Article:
Glucogenic amino acid

Jump to: navigation, search

A glucogenic amino acid is an amino acid that can be converted into glucose through gluconeogenesis.[1][2] This is in contrast to the ketogenic amino acids that are converted into ketone bodies.

In humans, the glucogenic amino acids are - glycine, serine, threonine, valine, histidine, arginine, cysteine, proline, alanine, glutamate, glutamine, aspartate, asparagine and methionine, whereas isoleucine, phenylalanine, tyrosine and tryptophan can be either glucogenic or ketogenic.

See also

References

  1. Brosnan J (2003). "Interorgan amino acid transport and its regulation". J Nutr. 133 (6 Suppl 1): 2068S–2072S. PMID 12771367. 
  2. Young V, Ajami A (2001). "Glutamine: the emperor or his clothes?". J Nutr. 131 (9 Suppl): 2449S–59S; discussion 2486S–7S. PMID 11533293.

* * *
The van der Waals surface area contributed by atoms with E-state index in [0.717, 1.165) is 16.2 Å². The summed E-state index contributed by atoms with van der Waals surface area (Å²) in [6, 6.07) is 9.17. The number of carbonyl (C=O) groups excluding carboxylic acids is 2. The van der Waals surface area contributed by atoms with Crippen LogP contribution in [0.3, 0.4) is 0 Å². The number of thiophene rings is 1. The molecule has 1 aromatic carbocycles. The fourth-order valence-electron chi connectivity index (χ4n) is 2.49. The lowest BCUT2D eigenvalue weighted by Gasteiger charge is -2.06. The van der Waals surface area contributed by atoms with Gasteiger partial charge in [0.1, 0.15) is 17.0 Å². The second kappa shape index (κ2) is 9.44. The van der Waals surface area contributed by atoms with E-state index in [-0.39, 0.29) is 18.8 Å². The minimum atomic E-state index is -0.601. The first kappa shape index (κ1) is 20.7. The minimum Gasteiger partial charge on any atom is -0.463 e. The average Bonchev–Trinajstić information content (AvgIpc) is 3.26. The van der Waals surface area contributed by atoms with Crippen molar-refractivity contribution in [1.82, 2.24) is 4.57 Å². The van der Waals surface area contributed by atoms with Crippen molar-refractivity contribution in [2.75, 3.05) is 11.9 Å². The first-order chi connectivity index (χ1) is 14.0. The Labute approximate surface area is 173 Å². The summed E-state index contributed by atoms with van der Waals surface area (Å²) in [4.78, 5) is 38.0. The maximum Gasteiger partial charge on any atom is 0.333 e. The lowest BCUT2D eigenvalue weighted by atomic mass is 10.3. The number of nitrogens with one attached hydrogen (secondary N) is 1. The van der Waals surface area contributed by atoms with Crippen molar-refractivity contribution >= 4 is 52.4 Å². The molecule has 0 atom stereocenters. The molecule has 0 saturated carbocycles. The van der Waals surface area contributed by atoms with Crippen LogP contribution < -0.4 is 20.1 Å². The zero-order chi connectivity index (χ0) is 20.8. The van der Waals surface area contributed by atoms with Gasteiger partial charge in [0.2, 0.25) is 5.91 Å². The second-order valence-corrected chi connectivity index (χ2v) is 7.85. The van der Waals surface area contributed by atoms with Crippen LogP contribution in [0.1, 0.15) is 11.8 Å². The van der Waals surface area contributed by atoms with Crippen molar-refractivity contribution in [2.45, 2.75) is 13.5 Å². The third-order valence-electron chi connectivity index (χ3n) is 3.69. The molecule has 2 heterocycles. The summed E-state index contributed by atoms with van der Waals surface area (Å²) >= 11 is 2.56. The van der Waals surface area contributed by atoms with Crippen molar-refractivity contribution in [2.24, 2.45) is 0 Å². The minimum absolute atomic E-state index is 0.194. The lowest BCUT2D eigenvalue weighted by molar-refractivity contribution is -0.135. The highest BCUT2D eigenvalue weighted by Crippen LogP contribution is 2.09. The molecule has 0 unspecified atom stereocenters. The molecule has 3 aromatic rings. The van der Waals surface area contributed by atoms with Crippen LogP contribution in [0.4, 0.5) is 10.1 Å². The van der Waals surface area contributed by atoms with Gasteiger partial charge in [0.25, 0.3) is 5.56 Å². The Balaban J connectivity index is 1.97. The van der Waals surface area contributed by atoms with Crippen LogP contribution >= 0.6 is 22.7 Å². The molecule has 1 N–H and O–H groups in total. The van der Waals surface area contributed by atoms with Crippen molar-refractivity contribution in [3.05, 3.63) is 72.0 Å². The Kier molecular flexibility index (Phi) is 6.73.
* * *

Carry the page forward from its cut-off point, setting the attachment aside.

External links


<tr bgcolor="#ccccff"><td colspan="3" align="center">
v  d  e
Major families of biochemicals</td></tr><tr><td colspan="3" style="text-align: center;">Peptides | Amino acids | Nucleic acids | Carbohydrates | Nucleotide sugars | Lipids | Terpenes | Carotenoids | Tetrapyrroles | Enzyme cofactors | Steroids | Flavonoids | Alkaloids | Polyketides | Glycosides</td></tr><tr bgcolor="pink"><td style="white-space: nowrap; width: 10%; color: pink;">Analogues of nucleic acids:</td><td align="center">The 20 Common Amino Acids ("dp" = data page)</td><td style="white-space: nowrap; width: 10%; color: pink;">Analogues of nucleic acids:</td></tr>
Alanine (dp) | Arginine (dp) | Asparagine (dp) | Aspartic acid (dp) | Cysteine (dp) | Glutamic acid (dp) | Glutamine (dp) | Glycine (dp) | Histidine (dp) | Isoleucine (dp) | Leucine (dp) | Lysine (dp) | Methionine (dp) | Phenylalanine (dp) | Proline (dp) | Serine (dp) | Threonine (dp) | Tryptophan (dp) | Tyrosine (dp) | Valine (dp)


fi:Glukogeeninen aminohappo

Linked-in.jpg